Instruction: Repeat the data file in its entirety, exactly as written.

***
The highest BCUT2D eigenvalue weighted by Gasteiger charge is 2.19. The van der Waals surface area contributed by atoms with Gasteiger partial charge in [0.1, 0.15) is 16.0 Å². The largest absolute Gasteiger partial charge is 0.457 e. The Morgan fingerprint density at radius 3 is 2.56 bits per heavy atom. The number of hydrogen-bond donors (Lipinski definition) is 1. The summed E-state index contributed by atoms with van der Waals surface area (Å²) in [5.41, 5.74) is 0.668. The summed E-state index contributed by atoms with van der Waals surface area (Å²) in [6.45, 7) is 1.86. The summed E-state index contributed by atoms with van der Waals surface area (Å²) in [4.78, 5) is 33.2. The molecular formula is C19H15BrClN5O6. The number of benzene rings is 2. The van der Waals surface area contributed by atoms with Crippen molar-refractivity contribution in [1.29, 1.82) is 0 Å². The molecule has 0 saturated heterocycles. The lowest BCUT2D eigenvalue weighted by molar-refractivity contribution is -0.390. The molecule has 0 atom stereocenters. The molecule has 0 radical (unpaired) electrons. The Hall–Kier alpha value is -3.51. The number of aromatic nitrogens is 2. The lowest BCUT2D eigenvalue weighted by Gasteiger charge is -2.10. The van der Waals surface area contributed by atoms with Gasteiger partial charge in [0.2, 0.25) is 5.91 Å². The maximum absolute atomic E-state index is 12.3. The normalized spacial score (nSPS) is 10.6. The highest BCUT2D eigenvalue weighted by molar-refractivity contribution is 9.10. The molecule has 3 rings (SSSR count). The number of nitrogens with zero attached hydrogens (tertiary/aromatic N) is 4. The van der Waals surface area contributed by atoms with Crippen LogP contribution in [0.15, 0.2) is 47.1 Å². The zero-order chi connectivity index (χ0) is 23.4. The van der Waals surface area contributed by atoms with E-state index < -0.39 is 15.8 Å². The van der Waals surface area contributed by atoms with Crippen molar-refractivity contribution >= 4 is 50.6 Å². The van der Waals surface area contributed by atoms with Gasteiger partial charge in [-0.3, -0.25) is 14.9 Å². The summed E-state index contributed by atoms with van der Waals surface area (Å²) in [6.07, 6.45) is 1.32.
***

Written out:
The highest BCUT2D eigenvalue weighted by Gasteiger charge is 2.19. The van der Waals surface area contributed by atoms with Gasteiger partial charge in [0.1, 0.15) is 16.0 Å². The largest absolute Gasteiger partial charge is 0.457 e. The Morgan fingerprint density at radius 3 is 2.56 bits per heavy atom. The number of hydrogen-bond donors (Lipinski definition) is 1. The summed E-state index contributed by atoms with van der Waals surface area (Å²) in [5.41, 5.74) is 0.668. The summed E-state index contributed by atoms with van der Waals surface area (Å²) in [6.45, 7) is 1.86. The summed E-state index contributed by atoms with van der Waals surface area (Å²) in [4.78, 5) is 33.2. The molecular formula is C19H15BrClN5O6. The number of benzene rings is 2. The van der Waals surface area contributed by atoms with Crippen molar-refractivity contribution in [1.29, 1.82) is 0 Å². The molecule has 0 saturated heterocycles. The lowest BCUT2D eigenvalue weighted by molar-refractivity contribution is -0.390. The molecule has 0 atom stereocenters. The molecule has 0 radical (unpaired) electrons. The Hall–Kier alpha value is -3.51. The number of aromatic nitrogens is 2. The lowest BCUT2D eigenvalue weighted by Gasteiger charge is -2.10. The van der Waals surface area contributed by atoms with Gasteiger partial charge in [0.2, 0.25) is 5.91 Å². The maximum absolute atomic E-state index is 12.3. The normalized spacial score (nSPS) is 10.6. The highest BCUT2D eigenvalue weighted by molar-refractivity contribution is 9.10. The molecule has 3 rings (SSSR count). The number of nitrogens with zero attached hydrogens (tertiary/aromatic N) is 4. The van der Waals surface area contributed by atoms with Crippen LogP contribution in [0.15, 0.2) is 47.1 Å². The zero-order chi connectivity index (χ0) is 23.4. The van der Waals surface area contributed by atoms with E-state index < -0.39 is 15.8 Å². The van der Waals surface area contributed by atoms with Crippen molar-refractivity contribution >= 4 is 50.6 Å². The van der Waals surface area contributed by atoms with Gasteiger partial charge in [-0.3, -0.25) is 14.9 Å². The summed E-state index contributed by atoms with van der Waals surface area (Å²) in [6.07, 6.45) is 1.32.